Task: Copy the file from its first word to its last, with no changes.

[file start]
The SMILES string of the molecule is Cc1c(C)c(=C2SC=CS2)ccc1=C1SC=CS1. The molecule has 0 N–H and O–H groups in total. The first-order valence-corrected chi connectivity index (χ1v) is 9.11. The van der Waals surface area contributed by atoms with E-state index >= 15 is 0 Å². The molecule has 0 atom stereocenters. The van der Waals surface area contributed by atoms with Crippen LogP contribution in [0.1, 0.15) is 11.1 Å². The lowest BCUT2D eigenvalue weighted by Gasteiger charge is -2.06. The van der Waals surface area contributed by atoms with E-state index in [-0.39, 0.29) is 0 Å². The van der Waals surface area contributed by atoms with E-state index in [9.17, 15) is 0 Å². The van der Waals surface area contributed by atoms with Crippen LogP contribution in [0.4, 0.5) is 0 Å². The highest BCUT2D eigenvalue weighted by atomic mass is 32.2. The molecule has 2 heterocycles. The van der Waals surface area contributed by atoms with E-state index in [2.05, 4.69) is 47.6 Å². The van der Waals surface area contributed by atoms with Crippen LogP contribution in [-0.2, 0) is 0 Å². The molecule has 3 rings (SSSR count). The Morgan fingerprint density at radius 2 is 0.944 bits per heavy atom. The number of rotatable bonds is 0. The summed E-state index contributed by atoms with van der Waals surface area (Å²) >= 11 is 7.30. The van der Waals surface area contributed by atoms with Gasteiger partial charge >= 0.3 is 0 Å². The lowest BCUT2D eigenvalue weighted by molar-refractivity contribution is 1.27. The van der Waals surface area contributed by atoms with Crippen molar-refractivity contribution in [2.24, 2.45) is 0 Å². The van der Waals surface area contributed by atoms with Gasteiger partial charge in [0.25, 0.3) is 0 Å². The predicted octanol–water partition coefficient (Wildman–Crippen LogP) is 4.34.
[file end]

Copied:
The SMILES string of the molecule is Cc1c(C)c(=C2SC=CS2)ccc1=C1SC=CS1. The molecule has 0 N–H and O–H groups in total. The first-order valence-corrected chi connectivity index (χ1v) is 9.11. The van der Waals surface area contributed by atoms with E-state index >= 15 is 0 Å². The molecule has 0 atom stereocenters. The van der Waals surface area contributed by atoms with Crippen LogP contribution in [0.1, 0.15) is 11.1 Å². The lowest BCUT2D eigenvalue weighted by Gasteiger charge is -2.06. The van der Waals surface area contributed by atoms with E-state index in [-0.39, 0.29) is 0 Å². The van der Waals surface area contributed by atoms with E-state index in [9.17, 15) is 0 Å². The van der Waals surface area contributed by atoms with Crippen LogP contribution in [0.4, 0.5) is 0 Å². The highest BCUT2D eigenvalue weighted by atomic mass is 32.2. The molecule has 2 heterocycles. The van der Waals surface area contributed by atoms with E-state index in [2.05, 4.69) is 47.6 Å². The van der Waals surface area contributed by atoms with Crippen LogP contribution in [-0.2, 0) is 0 Å². The molecule has 3 rings (SSSR count). The Morgan fingerprint density at radius 2 is 0.944 bits per heavy atom. The number of rotatable bonds is 0. The summed E-state index contributed by atoms with van der Waals surface area (Å²) >= 11 is 7.30. The van der Waals surface area contributed by atoms with Gasteiger partial charge >= 0.3 is 0 Å². The lowest BCUT2D eigenvalue weighted by molar-refractivity contribution is 1.27. The van der Waals surface area contributed by atoms with Crippen molar-refractivity contribution in [2.24, 2.45) is 0 Å². The van der Waals surface area contributed by atoms with Gasteiger partial charge in [0.25, 0.3) is 0 Å². The predicted octanol–water partition coefficient (Wildman–Crippen LogP) is 4.34.